A Japan-North Korea Summit, No Strings Attached
Japanese PM Copies Moon Jae-in

North Korean leader Kim Jong-un is just about at the end of his rope.

His summit with Trump in February broke down, and his attempt to woo Putin into dropping sanctions during their April summit ended in failure.

Sanctions are weighing heavily on North Korea as they suffer from famine and a shortage of funds. Kim’s visit to Russia is proof that the sanctions are taking hold.

In May, Kim launched a short-range ballistic missile as a display of power to his military in an attempt to secure his leadership position. South Korean president Moon Jae-in wanted to provide food aid to North Korea until his visit to the U.S. where Trump poured cold water on the idea and warned him not to provide any economic aid.


The Dangers of a Japan-North Korea Summit

In May, Japanese Prime Minister Shinzo Abe announced his intention to organize “a summit with Kim, with no conditions” to resolve the abduction problem.

North Korea would find it easy to manipulate Japan during negotiations. In exchange for a few abductees North Korea could demand the promised ¥1 trillion that former leader Kim Jong-il failed to receive. Additional funds of ¥1 trillion could revive the North Korean economy, and the sanctions would lose their effect. In the hope of raising his approval rate, Abe is becoming more and more like Moon Jae-in.

China expert Gordon Chan told the Liberty Magazine about the imminent danger:

Prime Minister Abe thinks that if he talks with Kim unconditionally, then he can encourage Kim to take good actions. But China, Russia, South Korea and the U.S. all failed to make Kim act as they desired. The best North Korea policy is the hardline stance, because North Korea understands what power is.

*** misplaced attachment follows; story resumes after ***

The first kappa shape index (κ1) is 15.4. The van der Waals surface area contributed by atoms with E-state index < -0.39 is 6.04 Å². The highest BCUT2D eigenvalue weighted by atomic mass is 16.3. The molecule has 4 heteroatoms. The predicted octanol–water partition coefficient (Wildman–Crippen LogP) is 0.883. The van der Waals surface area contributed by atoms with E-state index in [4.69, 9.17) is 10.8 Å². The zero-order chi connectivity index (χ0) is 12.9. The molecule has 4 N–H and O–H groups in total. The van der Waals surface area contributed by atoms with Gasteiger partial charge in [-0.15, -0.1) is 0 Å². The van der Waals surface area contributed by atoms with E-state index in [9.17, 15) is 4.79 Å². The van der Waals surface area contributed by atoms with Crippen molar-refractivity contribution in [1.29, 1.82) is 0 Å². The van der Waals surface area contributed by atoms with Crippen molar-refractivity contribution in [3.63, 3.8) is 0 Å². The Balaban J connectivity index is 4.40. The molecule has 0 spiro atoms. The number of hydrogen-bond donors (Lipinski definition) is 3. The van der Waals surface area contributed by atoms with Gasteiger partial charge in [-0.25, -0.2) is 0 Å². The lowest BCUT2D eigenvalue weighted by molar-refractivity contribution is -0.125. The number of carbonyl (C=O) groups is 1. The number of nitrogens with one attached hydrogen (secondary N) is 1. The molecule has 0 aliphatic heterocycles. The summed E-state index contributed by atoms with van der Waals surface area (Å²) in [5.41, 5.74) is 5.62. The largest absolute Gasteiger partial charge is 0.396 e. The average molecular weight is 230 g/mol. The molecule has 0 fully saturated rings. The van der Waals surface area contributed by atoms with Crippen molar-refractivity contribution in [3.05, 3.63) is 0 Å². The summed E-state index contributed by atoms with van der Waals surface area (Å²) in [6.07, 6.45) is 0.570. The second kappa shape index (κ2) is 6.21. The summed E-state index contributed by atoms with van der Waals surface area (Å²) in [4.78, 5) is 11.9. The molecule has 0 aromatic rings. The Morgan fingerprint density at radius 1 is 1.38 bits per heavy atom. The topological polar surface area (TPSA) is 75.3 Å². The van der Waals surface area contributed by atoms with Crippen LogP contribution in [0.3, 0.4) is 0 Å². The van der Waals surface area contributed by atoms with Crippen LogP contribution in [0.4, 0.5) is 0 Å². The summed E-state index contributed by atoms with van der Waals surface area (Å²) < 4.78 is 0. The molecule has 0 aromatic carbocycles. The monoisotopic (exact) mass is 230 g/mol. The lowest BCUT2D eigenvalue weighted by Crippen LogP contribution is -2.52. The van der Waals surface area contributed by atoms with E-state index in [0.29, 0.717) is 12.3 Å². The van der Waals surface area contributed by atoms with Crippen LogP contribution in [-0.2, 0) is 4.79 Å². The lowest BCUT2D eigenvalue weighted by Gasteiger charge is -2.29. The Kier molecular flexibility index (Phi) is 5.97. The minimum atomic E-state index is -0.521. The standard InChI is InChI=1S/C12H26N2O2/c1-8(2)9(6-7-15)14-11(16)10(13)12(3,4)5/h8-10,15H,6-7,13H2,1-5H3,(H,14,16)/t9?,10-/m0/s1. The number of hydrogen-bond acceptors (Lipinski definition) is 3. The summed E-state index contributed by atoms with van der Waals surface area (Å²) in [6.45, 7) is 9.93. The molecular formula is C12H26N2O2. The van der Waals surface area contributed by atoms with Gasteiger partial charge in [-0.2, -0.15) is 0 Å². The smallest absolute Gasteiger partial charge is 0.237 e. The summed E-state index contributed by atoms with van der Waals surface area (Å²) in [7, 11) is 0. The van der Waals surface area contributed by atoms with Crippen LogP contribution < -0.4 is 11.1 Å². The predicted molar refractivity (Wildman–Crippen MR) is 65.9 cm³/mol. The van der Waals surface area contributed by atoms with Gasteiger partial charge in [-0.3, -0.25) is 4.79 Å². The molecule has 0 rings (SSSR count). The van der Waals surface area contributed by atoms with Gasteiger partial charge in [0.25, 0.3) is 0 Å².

Japan’s Much Needed Military Recourse

While Abe wants to organize an unconditional summit with Kim, Master Ryuho Okawa, founder and CEO of the Happy Science Group, has a different opinion. In his lecture “The World of Freedom, Democracy and Faith” given in May, he explained:

North Korea is the one who abducted those Japanese people, so North Korea is the guilty one. Meaning they should be the ones paying us compensation for damages. If they don’t have the money to pay, then they should at least destroy their nuclear weapons in a clearly visible place somewhere in the Sea of Japan, and make it sink to the bottom of the ocean . . . This is the minimal condition.

North Korea abducted Japanese people, so Japan should be the one asking for compensation. During the summit, Abe has to be strong enough to say, “if you can’t pay, then fully abandon your nuclear program.”

The day before Master Okawa’s lecture, the spirit of Abraham Lincoln visited Master Okawa with a message:

The Prime Minister’s responsibility should be to look at how your people were abducted from the Sea of Japan under disguise of a military exercise, and ask “Is our country okay with this?” He has to regret the fact that Japan is unable to protect its own people. This case is not the same as a domestic kidnapper. But the fact is, it looks like he is negotiating with a domestic kidnapper by using police methods.

The problem with Japan is that it has not thought of taking military action regarding the abductions. Any other country would immediately deploy military force if another country abducted its citizens.

Japan has to stop relying on the U.S. and make the effort to strengthen its defense.

The U.S. is sending aircraft carriers and bombers to the Middle East to threaten Iran. Japan should also have aircraft carriers and bombers to threaten North Korea, while taking the lead in applying maximum sanctions. Japan should be in a position to lead the U.S., South Korea and Russia in this initiative.
Negotiations on the abduction problem can only happen after Japan has assumed the military strength to match its national power.

A Japan-North Korea Summit, No Strings Attached
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